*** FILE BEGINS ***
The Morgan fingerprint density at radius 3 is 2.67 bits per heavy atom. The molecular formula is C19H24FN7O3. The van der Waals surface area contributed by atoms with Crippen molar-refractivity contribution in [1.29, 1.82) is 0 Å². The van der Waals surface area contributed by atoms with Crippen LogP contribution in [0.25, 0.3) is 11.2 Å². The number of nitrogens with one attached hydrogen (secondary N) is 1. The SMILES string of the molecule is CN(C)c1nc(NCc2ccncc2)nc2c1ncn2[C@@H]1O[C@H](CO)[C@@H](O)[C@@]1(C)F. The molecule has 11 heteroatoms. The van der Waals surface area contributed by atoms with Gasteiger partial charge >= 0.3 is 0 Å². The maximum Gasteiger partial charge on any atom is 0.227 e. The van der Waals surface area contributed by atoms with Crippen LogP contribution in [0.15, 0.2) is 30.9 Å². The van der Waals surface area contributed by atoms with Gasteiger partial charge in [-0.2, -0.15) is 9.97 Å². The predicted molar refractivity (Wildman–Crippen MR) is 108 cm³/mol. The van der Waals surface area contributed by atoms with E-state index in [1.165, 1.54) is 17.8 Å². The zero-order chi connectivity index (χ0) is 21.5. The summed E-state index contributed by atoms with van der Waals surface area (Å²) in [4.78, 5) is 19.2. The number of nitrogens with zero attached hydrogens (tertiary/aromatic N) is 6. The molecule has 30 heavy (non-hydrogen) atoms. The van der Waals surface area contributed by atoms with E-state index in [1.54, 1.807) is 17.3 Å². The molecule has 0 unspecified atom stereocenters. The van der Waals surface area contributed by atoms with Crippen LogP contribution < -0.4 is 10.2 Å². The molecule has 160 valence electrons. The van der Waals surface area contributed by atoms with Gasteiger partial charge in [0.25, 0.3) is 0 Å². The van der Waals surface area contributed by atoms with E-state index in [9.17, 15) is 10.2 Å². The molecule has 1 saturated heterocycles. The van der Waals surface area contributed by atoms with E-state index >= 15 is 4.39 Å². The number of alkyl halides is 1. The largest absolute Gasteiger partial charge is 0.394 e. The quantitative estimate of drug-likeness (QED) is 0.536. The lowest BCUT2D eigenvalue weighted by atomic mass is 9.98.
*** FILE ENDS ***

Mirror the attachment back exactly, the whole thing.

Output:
The Morgan fingerprint density at radius 3 is 2.67 bits per heavy atom. The molecular formula is C19H24FN7O3. The van der Waals surface area contributed by atoms with Crippen molar-refractivity contribution in [1.29, 1.82) is 0 Å². The van der Waals surface area contributed by atoms with Crippen LogP contribution in [0.25, 0.3) is 11.2 Å². The number of nitrogens with one attached hydrogen (secondary N) is 1. The SMILES string of the molecule is CN(C)c1nc(NCc2ccncc2)nc2c1ncn2[C@@H]1O[C@H](CO)[C@@H](O)[C@@]1(C)F. The molecule has 11 heteroatoms. The van der Waals surface area contributed by atoms with Gasteiger partial charge >= 0.3 is 0 Å². The maximum Gasteiger partial charge on any atom is 0.227 e. The van der Waals surface area contributed by atoms with Crippen LogP contribution in [0.15, 0.2) is 30.9 Å². The van der Waals surface area contributed by atoms with Gasteiger partial charge in [-0.2, -0.15) is 9.97 Å². The predicted molar refractivity (Wildman–Crippen MR) is 108 cm³/mol. The van der Waals surface area contributed by atoms with E-state index in [1.165, 1.54) is 17.8 Å². The zero-order chi connectivity index (χ0) is 21.5. The summed E-state index contributed by atoms with van der Waals surface area (Å²) in [4.78, 5) is 19.2. The number of nitrogens with zero attached hydrogens (tertiary/aromatic N) is 6. The molecule has 30 heavy (non-hydrogen) atoms. The van der Waals surface area contributed by atoms with E-state index in [1.54, 1.807) is 17.3 Å². The molecule has 0 unspecified atom stereocenters. The van der Waals surface area contributed by atoms with Crippen LogP contribution < -0.4 is 10.2 Å². The molecule has 160 valence electrons. The van der Waals surface area contributed by atoms with Gasteiger partial charge in [0.25, 0.3) is 0 Å². The van der Waals surface area contributed by atoms with E-state index in [9.17, 15) is 10.2 Å². The molecule has 1 saturated heterocycles. The van der Waals surface area contributed by atoms with E-state index >= 15 is 4.39 Å². The number of alkyl halides is 1. The largest absolute Gasteiger partial charge is 0.394 e. The quantitative estimate of drug-likeness (QED) is 0.536. The lowest BCUT2D eigenvalue weighted by atomic mass is 9.98.